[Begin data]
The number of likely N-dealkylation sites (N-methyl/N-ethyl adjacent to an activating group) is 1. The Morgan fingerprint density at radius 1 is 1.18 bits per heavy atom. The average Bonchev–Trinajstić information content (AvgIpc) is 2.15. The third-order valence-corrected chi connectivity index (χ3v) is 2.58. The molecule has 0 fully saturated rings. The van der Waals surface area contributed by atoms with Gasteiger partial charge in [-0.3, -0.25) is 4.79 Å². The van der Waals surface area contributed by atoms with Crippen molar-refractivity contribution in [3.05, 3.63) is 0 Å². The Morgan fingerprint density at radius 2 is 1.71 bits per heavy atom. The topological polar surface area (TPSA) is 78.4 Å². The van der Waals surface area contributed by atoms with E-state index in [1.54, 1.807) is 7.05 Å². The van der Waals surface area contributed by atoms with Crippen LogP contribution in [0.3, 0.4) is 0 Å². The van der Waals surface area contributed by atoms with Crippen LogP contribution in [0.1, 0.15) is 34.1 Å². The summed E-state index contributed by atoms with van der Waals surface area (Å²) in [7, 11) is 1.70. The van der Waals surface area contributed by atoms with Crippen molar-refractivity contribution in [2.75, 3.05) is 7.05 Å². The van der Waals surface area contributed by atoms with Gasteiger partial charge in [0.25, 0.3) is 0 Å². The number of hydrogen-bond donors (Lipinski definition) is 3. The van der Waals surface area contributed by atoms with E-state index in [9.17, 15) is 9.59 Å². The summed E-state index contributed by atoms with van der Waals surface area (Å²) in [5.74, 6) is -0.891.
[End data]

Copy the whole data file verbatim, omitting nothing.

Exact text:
The number of likely N-dealkylation sites (N-methyl/N-ethyl adjacent to an activating group) is 1. The Morgan fingerprint density at radius 1 is 1.18 bits per heavy atom. The average Bonchev–Trinajstić information content (AvgIpc) is 2.15. The third-order valence-corrected chi connectivity index (χ3v) is 2.58. The molecule has 0 fully saturated rings. The van der Waals surface area contributed by atoms with Gasteiger partial charge in [-0.3, -0.25) is 4.79 Å². The van der Waals surface area contributed by atoms with Crippen molar-refractivity contribution in [3.05, 3.63) is 0 Å². The Morgan fingerprint density at radius 2 is 1.71 bits per heavy atom. The topological polar surface area (TPSA) is 78.4 Å². The van der Waals surface area contributed by atoms with E-state index in [1.54, 1.807) is 7.05 Å². The van der Waals surface area contributed by atoms with Crippen LogP contribution in [0.3, 0.4) is 0 Å². The van der Waals surface area contributed by atoms with Crippen LogP contribution in [0.1, 0.15) is 34.1 Å². The summed E-state index contributed by atoms with van der Waals surface area (Å²) in [7, 11) is 1.70. The van der Waals surface area contributed by atoms with Crippen molar-refractivity contribution in [2.75, 3.05) is 7.05 Å². The van der Waals surface area contributed by atoms with Gasteiger partial charge in [0.25, 0.3) is 0 Å². The number of hydrogen-bond donors (Lipinski definition) is 3. The van der Waals surface area contributed by atoms with E-state index in [9.17, 15) is 9.59 Å². The summed E-state index contributed by atoms with van der Waals surface area (Å²) in [5.74, 6) is -0.891.